May 1 Tuesday
I’m on my own for real. When I went down for breakfast, not a familiar face. I spotted a visiting artist I’d seen yesterday. Sitting alone, slumped over the table, she seemed isolated. I approached her saying I had heard of her from a previous tenant, the poet. I didn’t wish to bother her but wondered if she’d like some company. “I haven’t even woken up,” was her retort. I retreated to my seat, never to darken her breakfast again. Other residents wandered in, and for the first time in a month, the room was silent, deadly silent.
No class today: it’s La Fête du Travail, a national holiday celebrating worker’s rights. America has it’s Labor Day but I’m not convinced the focus is on worker’s rights.
Given the French Revolution was all about rights, taking a walking tour offered by Paris Walks on that topic seemed appropriate. I misread the time of departure and rushed to Metro Odéon glad to be in my old quartier. The group was large, the tour guide amusing and well-informed. It began with the statue of Danton next to the Odéon métro. Georges Danton is credited with leading the overthrow of the monarchy and establishing the French Republic but his head rolled under the guillitone when he stood against the Reign of Terror. Next, we walked en masse across Boulevard Saint Germaine to one of the passageways of Paris, Cour du Commerce Saint-André. We passed the back of Le Procope, the oldest café in Paris, where many a revolutionary scheme was hatched. Benjamin Franklin frequented the café when he was trying to get France to support our own revolution and was seen walking through Paris in a coonskin hat.
A few steps away was the home of Jean-Paul Marat (Marat de Sade) editor and owner of a revolutionary paper, L’ami du Peuple. At the end of the passageway, we made a u turn and came to Rue de l’Ancienne Comédie to look inside Le Procope where Napoléon left his hat as collateral while serving as an officer in the French army during the revolution. Napoléon did enact the Code Napoléon which became the Code Civil des Français. It declares all “men” equal and lays out rights to which they are entitled.
After several hours of wandering within a few blocks of Odéon, we ended up at Saint Sulpice, a perfect end for me given how often I visit. Over the center door is a sign left from the revolution: “’Le Peuple Français Reconnoit L’Etre Suprême Et L’Immortalité de L’Âme’’ or “The French people recognize the Supreme Being and the immortality of the soul” declaring the basic tenet of what was hoped would be the state religion replacing Roman Catholicisim.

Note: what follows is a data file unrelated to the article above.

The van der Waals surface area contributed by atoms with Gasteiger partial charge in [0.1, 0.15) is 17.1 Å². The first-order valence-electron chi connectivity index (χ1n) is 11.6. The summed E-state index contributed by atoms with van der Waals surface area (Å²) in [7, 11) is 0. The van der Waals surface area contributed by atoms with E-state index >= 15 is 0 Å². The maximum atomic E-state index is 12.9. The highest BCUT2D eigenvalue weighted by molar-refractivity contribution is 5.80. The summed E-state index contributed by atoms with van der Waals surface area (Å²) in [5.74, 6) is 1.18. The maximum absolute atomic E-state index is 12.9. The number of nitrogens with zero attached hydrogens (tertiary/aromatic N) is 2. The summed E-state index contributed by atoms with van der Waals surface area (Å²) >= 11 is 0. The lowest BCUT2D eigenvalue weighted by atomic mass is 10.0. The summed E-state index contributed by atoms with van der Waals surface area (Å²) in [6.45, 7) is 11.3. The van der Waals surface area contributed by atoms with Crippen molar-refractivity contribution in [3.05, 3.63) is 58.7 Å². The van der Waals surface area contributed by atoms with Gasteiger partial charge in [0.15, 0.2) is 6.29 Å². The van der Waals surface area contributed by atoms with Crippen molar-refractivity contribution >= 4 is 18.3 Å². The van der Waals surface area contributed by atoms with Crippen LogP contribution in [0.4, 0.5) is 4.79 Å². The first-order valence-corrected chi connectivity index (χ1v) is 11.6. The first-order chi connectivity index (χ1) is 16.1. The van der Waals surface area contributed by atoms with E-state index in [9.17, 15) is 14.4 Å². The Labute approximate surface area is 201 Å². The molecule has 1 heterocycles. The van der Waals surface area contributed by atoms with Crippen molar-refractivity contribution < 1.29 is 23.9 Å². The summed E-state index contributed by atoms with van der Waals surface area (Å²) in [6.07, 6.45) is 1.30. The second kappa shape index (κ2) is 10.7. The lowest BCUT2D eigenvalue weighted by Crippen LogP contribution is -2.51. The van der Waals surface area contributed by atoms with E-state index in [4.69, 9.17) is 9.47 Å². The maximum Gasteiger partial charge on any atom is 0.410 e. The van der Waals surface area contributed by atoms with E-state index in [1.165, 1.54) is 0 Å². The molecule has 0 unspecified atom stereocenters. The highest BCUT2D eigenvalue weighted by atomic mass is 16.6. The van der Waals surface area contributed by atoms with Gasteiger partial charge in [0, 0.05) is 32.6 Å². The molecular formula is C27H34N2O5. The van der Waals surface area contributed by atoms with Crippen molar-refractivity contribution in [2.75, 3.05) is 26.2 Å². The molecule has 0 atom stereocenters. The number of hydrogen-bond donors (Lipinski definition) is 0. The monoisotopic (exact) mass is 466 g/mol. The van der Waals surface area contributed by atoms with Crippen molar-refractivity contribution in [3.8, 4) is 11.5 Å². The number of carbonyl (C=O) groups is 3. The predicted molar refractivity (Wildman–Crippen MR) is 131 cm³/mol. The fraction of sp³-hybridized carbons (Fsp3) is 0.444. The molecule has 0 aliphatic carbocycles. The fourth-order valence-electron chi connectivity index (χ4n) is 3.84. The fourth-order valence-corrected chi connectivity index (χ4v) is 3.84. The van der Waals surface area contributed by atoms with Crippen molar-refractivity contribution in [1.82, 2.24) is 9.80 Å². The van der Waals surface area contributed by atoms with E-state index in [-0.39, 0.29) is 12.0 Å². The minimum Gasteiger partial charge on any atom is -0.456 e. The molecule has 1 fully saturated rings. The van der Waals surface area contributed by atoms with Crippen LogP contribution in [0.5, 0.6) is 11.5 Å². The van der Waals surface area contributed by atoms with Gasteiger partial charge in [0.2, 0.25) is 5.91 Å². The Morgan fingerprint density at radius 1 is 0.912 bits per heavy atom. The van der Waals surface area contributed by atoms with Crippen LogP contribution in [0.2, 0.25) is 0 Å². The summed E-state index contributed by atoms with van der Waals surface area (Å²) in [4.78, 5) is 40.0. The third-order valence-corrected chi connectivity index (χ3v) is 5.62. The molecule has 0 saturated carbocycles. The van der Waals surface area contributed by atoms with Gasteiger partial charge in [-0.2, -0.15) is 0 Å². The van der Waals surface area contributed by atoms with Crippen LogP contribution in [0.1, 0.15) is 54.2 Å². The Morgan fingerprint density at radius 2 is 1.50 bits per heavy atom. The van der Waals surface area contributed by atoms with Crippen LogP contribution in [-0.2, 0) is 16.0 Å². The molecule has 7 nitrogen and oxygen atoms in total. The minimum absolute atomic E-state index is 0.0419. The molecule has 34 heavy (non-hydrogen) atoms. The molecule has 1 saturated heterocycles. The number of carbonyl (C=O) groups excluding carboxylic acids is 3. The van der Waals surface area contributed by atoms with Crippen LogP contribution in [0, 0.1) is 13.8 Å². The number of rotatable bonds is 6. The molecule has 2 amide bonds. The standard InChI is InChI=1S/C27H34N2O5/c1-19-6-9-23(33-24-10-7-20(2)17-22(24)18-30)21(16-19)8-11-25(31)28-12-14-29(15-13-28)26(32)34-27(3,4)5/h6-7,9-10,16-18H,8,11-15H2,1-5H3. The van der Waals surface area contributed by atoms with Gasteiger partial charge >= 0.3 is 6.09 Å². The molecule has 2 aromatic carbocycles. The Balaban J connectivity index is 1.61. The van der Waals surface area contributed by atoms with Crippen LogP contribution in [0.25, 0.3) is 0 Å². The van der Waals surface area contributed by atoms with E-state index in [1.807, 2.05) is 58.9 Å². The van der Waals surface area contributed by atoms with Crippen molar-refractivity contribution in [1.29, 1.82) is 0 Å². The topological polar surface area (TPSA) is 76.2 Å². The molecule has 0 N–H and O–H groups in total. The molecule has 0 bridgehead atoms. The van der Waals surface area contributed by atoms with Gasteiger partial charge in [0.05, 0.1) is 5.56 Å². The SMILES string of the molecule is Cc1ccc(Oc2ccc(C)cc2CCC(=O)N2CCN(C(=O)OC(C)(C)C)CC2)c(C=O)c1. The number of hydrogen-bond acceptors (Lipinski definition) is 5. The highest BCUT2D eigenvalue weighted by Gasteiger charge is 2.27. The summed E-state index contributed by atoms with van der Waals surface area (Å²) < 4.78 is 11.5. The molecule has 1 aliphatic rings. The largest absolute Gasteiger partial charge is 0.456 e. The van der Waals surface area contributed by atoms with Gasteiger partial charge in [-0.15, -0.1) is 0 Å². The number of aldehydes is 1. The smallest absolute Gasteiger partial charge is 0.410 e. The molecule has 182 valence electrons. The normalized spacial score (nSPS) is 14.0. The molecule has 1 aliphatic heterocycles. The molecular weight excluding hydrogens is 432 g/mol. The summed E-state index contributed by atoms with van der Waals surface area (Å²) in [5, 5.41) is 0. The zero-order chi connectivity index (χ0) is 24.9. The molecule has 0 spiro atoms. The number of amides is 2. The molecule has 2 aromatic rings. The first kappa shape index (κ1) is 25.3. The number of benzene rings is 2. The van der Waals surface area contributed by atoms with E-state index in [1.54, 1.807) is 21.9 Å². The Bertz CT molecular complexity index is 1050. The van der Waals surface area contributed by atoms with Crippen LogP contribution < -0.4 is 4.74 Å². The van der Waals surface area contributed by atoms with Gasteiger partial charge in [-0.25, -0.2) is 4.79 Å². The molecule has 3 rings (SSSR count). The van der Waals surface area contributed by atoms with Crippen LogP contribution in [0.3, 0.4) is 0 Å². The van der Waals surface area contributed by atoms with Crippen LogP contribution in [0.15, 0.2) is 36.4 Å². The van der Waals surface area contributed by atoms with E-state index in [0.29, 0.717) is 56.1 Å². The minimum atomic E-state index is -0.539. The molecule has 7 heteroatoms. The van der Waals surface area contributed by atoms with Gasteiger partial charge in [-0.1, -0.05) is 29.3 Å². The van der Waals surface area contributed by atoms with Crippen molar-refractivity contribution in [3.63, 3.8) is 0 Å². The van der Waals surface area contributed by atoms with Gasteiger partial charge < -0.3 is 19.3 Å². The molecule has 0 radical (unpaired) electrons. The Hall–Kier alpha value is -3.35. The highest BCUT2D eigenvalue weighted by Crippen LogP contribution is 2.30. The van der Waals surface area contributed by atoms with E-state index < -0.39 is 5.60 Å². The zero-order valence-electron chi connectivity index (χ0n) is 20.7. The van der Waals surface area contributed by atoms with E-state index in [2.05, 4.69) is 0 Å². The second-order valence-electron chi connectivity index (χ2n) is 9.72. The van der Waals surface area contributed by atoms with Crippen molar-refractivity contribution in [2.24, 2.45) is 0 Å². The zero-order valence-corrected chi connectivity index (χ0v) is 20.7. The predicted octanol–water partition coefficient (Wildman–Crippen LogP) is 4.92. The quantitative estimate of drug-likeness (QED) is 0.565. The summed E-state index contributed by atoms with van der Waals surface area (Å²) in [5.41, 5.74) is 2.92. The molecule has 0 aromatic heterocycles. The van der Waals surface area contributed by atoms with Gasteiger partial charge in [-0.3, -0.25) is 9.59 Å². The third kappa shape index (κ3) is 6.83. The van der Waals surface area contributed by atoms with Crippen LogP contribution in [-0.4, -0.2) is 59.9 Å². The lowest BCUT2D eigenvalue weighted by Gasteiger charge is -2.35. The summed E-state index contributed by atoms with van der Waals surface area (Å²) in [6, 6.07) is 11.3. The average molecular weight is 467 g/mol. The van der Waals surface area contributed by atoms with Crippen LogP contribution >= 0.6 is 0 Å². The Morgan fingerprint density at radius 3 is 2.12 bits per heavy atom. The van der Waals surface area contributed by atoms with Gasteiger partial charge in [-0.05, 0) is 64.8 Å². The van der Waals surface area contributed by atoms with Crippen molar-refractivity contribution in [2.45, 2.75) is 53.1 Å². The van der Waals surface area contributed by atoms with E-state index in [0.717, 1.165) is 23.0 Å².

Tired and hungry, I happened upon a stand on Boulevard Saint Michel selling tartiflette, sausage, and beer. I had made this dish rich with potatoes, cheese, bacon, and onions. It could be my dinner. Small tables and chairs sat next to the stand. After hours of being part of a crowd, I welcomed the chance to sit alone and enjoy my luscious indulgence. Although there were empty tables, a woman approached me and asked if she could join me. I pointed out that there were plenty of other places to sit. But she was determined and sat opposite me. I wasn’t very gracious, didn’t engage in conversation or make eye contact. Am I reverting to my French heritage?
Twenty minutes later, sated, I was on my way. I passed a man selling lily of the valley bouquets. Tradition dictates that the sweet smelling tiny flowers be given to a loved one on May 1. I bought some but the only recipient would be moi.
I hurried home to catch a few winks before going to the play, Agatha. Luckily, the theater is just a few blocks from the Irish College. As soon as I got in my room, I looked up the email with my ticket to check the performance time. It was at the Théâtre de L’Epée des Bois which I assumed was the theater down the street since the movie theater on Rue Moufettard is called L’Epée de Bois Cinéma. Wrong I was. The theater is literally in the woods, in the Bois de Vincennes, not far from where I lived my first time in Paris in Saint Mandé but it would take me over an hour to reach, too far for me to arrive in time.
An early night after a drink at Café Delmas contemplating the gatherings on Place de la Contrescarpe.